Together they decide to enroll in a training program for nurses—a new option for women of their time. As the Latimer sisters become immersed in hospital life and the demands of their training, each must make weighty decisions about love, career, and what she values most. The results are sometimes happy, sometimes heartbreaking, but always…bittersweet.
Set against the background of a young and largely untamed nation, “filled with humor, insight, and captivating historical detail, McCullough’s latest is a wise and warm tribute to family, female empowerment, and her native land” (People).
 Though I found the sisters Latimer fascinating by various degrees, I thought their continual indecision, their waffling and petty cruelties and their horrible mother's interference in their lives to be off-putting. I loved the backdrop of the Australian hospital and the way it was run at the time, with so little money, by turns funny and fascinating.  I did have a hard time understanding the constant whining of the most beautiful sister, Kitty, about her beauty. All women struggle, and have throughout history, to be taken seriously and to be valued for more than their bodies and their looks. For her to be so horribly set against her looks that she was willing to maim or kill herself seemed a bit hysterical and ridiculous. Her sister Edda was the opposite, in that she let nothing phase her and was willing to enter into a marriage with a homosexual but wealthy man in order to get to medical school and become a surgeon. I also found the character of Grace to be annoying, as once she gets what she wants and marries a salesman, she discovers that when he's laid off, and she has to manage a home and raise and feed children on her own, she's incapable of taking charity or working, so she kvetches and rails against her fate until her husband commit suicide. Then, suddenly, she makes a total turnabout in character and goes to her sister's wealthy husband and begs him to give her money enough to start over in America and a stipend for her family so she doesn't have to work. Even after Kitty divorces/leaves this possessive troll of a husband, we are to believe that he still provides for Grace and her children. I found that unbelievable, almost as much as "Tufts" the scientific sister not wanting to marry or even have an affair with the man she obviously loves. I didn't find the book warm or wise, I found it bizarre and turgid. Still, I would give it a B-, and recommend it to those who find Australian history and love stories told between 1920-1934 interesting.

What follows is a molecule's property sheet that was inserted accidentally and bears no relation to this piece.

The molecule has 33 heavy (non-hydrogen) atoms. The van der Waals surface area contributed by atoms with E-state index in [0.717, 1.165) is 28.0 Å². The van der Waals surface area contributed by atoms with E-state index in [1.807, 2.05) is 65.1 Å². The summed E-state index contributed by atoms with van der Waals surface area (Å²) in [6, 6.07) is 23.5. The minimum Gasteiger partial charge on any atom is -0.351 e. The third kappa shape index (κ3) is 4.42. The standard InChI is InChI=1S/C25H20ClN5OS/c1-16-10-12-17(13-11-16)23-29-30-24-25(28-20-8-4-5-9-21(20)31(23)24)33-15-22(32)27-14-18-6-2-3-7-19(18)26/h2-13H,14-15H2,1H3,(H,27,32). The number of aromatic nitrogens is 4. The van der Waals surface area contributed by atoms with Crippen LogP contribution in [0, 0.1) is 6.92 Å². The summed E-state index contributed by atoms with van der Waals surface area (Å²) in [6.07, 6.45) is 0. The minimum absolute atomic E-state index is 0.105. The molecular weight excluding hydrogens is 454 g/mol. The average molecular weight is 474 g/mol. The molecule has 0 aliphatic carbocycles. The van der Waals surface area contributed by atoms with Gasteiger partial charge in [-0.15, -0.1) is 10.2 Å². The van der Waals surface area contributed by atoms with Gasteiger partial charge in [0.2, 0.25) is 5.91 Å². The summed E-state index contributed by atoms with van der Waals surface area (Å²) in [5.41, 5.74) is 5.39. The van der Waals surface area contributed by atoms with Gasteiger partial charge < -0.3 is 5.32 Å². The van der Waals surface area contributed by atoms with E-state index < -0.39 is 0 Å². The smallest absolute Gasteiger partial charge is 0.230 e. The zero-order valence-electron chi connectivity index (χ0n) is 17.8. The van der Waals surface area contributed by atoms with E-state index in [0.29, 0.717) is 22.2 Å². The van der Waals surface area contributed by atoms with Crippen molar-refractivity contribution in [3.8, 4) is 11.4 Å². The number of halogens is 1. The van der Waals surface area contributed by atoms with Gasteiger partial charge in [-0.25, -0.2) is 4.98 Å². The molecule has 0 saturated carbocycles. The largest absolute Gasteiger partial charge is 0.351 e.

I found a copy of Janet Evanovich's Wicked Business at Goodwill during their 50% off sale, and though I have never been a fan of popular "Bestseller" authors who churn out several books a year, all formulaic, mostly mysteries with the same central sleuth, I picked this up because it was her first attempt at a paranormal romantic mystery, and I love good paranormal romance. This, however, was not good paranormal romance, it was a complete disaster. The prose is simplistic, not in a clear and concise way, but in a condescending fashion that really hacked me off by the second chapter. The characters are too stupid to live, especially the main character, Lizzy Tucker, who spends most of her time baking and b*tching and moaning about her partner, Diesel, whom she drools over constantly (not in an adult way, more like a Catholic schoolgirl way, where you almost expect her to draw hearts on her notebook with their initials in it) and who is supposed to be helping her solve the mystery of an ancient book of sonnets in order to get the "Luxuria" stone, just one of a set of stones each based on one of the seven deadly sins. Luxuria is, of course, Lust, and that provides the author with a host of jokes and asides that are so adolescent, they have pimples. Lizzy and Diesel actually help their nemesis Wulf and his ridiculous minion Hatchet, who talks in faux-medieval style and is, like everyone else, a complete rube, brainless and foppish. The book comes with two stickers, yes, you read that right, stickers, in the back of the book, but the book itself was such an abomination, with a transparent plot and idiotic characters, that no one thought to remove the stickers, probably out of embarrassment that they'd bought it in the first place. The book doesn't even have a decent ending, it just stops, with the characters having done nothing lasting, nor having solved the mystery or completed their ridiculous quest. If I were the kind of person to burn books (I'm not) I'd set a match to this piece of crap in a heartbeat. As it is, I just have to give it a D- and recommend that any reader with an IQ above 50 stay far away from this abomination. I doubt that I will ever touch another Janet Evanovich novel again.